To Hindus, cows are sacred. Jewish dietary laws (kashrut) and Muslim dietary laws (halal) prohibit pork consumption. Traditional Catholics abstain from eating meat on Fridays during Lent. Religion and food have forever been intertwined. Food is deep, emotional stuff.
So it’s perhaps not surprising that devotees of organic food often embrace with quasi-religious fervor the practice of growing food without synthetic fertilizer or pesticides. [See, for example, my blogpost about Maria Rodale.] But if we want to understand impact of organic agriculture on the planet and on our health, science and not faith ought to guide us.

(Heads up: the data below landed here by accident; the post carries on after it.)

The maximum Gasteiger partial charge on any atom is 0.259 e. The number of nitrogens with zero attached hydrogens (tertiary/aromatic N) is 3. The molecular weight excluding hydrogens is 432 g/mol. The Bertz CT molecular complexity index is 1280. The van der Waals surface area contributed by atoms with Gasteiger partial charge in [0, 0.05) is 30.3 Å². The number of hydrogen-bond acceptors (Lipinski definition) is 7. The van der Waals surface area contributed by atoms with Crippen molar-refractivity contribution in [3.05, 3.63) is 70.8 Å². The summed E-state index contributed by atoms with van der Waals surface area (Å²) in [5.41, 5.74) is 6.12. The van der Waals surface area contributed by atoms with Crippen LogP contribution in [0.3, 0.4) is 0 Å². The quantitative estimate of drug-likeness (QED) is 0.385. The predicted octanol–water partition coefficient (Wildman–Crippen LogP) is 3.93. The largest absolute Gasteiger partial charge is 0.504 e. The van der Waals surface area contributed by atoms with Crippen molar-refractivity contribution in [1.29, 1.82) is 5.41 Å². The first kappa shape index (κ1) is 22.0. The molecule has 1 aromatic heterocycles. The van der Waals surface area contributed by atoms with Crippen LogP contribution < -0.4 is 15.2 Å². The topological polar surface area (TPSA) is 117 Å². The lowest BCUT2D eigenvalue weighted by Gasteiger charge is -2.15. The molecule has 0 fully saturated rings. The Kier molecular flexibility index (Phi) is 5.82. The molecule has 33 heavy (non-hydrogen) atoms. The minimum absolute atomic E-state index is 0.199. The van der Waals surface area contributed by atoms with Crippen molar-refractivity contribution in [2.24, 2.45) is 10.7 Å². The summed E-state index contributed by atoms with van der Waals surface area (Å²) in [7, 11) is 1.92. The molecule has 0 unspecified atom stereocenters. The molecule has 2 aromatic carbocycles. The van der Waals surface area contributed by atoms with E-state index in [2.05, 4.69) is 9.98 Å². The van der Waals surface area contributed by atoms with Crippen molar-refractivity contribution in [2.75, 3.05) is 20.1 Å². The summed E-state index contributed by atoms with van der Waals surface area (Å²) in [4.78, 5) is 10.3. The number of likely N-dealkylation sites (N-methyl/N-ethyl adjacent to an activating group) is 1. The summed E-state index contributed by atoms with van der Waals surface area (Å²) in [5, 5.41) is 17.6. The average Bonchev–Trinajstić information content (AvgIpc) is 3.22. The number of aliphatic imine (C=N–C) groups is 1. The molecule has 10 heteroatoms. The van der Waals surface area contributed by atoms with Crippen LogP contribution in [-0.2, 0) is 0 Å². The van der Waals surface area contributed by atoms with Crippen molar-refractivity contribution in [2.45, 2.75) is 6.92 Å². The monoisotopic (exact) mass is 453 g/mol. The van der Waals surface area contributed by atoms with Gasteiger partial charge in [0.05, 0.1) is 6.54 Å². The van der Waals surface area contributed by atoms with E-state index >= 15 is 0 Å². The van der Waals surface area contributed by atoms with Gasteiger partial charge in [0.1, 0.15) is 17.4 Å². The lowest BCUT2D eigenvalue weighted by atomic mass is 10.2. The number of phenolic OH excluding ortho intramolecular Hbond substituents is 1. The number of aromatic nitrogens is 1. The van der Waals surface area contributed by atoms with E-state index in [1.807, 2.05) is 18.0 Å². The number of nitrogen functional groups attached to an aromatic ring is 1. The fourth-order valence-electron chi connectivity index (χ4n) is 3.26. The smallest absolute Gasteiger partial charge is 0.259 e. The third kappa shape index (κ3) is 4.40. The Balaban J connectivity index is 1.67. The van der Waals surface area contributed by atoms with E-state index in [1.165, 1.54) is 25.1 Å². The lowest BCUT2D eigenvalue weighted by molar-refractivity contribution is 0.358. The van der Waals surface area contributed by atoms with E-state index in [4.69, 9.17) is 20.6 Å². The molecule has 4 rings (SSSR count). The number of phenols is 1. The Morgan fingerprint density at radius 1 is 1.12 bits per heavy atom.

New scientific research points to a key drawback of organic agriculture, unfortunately: It is typically less efficient and productive than conventional growing methods. That’s a problem for fans of organic because the world has a limited supply of farmland, a billion or so undernourished people, a growing population, an expanding middle class and therefore a vast appetite for affordable and nourishing food. If, in fact, organic methods are less productive, scaling up the production of organic food at will require more land, contribute to deforestation and cost more than growing our food using conventional methods. That suggests that organic methods alone can’t feed the world in a sustainable way. [click to continue...]